“The Baseline Killer”: When Sick Rape & Serial Murder Terrorized Phoenix

PHOENIX, AZ — On September 6, suspected serial killer Mark Goudeau — who was nicknamed the “Baseline Killer” after a string of sexual assaults and murders that terrorized Phoenix — celebrated his 53rd birthday behind bars from death row.

The “Baseline Killer” was first dubbed the “Baseline Rapist” after Phoenix police announced in the summer of 2005 that a sturdy, light-skinned black man was sexually assaulting females as young as 12 years old at gunpoint near Baseline Road in South Phoenix.

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By September, the murders had begun. Police tied the murders together after ballistics connected shell casings found at the crime scenes to a single gun.

The attacks shocked with their brutality. Many victims took bullets to the head. Witnesses described the suspect as wearing disguises such as a Halloween mask or a dreadlocked wig. In some instances, the assailant reportedly impersonated a homeless man or wandering drug addict.

On July 14, 2006, an anonymous tipster said that Mark Goudeau, an ex-convict and construction worker who lived near several of the crime scenes, resembled one of the composite sketches of the suspect.

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Police later matched Goudeau’s DNA to swabs collected from the breasts of one of two Phoenix sisters who were sexually assaulted in a Phoenix city park on September 20, 2005. His DNA was already in the system due to a 13-year armed robbery stint, and a 1989 arrest for sexual assault and battery.

The particular victim suffered a fractured skull. She later told police that Goudeau he hit her in the head with a barbell, tried to force cocaine up her nose, raped her, and tried to drown her in the bathtub. Goudeau denied it all

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Within hours of his arrest in 2006, detectives seized evidence including a pair of Goudeau’s white Nike sneakers, which allegedly matched victims’ descriptions of shoes worn by the attacker. Investigators subsequently said they found DNA on the shoes from two of the Baseline murder victims.

The evidence piled up. Multiple testimonies reflected the perpetrator using a similar M.O.: he’d tell victims that he had just committed a robbery and needed to reunite with his friend.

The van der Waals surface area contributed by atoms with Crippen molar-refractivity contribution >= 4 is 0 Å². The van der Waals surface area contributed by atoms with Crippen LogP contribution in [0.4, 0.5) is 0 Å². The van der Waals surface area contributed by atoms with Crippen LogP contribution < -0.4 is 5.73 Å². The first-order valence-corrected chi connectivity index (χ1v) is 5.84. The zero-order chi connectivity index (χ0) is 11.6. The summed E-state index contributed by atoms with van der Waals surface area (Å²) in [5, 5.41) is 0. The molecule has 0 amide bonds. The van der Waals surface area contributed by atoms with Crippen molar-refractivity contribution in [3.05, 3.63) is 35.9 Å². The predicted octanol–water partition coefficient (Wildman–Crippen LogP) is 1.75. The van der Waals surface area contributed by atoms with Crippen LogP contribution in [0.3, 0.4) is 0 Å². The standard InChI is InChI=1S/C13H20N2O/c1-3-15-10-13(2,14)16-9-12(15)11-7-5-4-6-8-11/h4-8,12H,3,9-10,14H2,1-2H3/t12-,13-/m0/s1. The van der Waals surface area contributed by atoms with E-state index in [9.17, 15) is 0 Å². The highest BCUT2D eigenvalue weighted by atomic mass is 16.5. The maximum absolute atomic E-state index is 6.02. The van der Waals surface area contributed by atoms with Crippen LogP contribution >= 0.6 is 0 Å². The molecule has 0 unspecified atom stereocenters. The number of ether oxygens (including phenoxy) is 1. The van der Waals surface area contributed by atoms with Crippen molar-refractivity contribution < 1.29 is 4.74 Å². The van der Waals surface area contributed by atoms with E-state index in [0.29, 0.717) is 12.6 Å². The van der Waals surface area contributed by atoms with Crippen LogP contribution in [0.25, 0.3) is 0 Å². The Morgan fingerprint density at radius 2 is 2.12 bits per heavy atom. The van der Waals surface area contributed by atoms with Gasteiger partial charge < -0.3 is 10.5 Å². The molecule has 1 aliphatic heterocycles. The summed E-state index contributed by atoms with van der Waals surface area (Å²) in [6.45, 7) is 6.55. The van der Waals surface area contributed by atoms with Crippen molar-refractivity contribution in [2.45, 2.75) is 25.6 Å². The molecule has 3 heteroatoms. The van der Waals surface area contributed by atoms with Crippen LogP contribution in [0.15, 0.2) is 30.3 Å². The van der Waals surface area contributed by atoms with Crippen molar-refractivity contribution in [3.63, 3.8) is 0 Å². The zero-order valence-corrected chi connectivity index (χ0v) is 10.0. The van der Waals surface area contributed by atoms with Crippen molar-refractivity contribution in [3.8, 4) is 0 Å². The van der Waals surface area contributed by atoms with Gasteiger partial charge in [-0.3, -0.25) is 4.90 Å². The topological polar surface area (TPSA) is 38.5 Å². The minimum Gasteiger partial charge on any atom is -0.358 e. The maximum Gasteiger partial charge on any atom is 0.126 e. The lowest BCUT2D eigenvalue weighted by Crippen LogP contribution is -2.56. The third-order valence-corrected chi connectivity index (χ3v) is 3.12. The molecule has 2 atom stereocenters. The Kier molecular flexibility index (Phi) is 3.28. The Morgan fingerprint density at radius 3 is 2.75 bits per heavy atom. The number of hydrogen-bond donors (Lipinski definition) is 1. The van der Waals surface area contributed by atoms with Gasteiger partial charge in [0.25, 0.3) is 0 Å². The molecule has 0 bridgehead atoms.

Victims also described how the perpetrator forced those he sexually assaulted to walk or drive to a secluded area, where he would threaten to shoot them unless they complied with his demands.

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According to court records, seven victims identified Goudeau as their assailant during his trial. One victim testified that he had seen Goudeau pointing a gun downward at a murder victim’s body. An eighth victim identified Goudeau’s voice from a voice lineup.

The State’s ballistics expert also testified that the same .380 caliber handgun was used to commit all nine murders and could be linked to the other charged crimes in which shell casings were found.

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Despite the prosecution’s evidence, many unanswered questions remain in the case, including the fact that neither the gun used in the murders nor the infamous wigs were ever found.

Goudreau maintained his innocence the entire time. His wife Wendy remained convinced that the police had arrested the wrong man. They were not alone. A former Phoenix police detective who worked on the Baseline Killer case told the Phoenix New Times in 2010:

There’s no eyewitnesses, there’s no confession, no fingerprints and the physical evidence is disputed. There really are a lot of holes in this case.”

But on September 7, 2007, Goudeau was tried and convicted of all 19 charges relating to the attack on the two sisters. The judge sentenced him to 438 years in prison.

Later, on November 30, 2011, a Phoenix jury sentenced Godeau to death on the murder charges relating to the Baseline killings.

Read more: State of Arizona v. Mark Goudot 

Phoenix New Times 

Main photo: Mark Goudeau [Arizona Department of Corrections]



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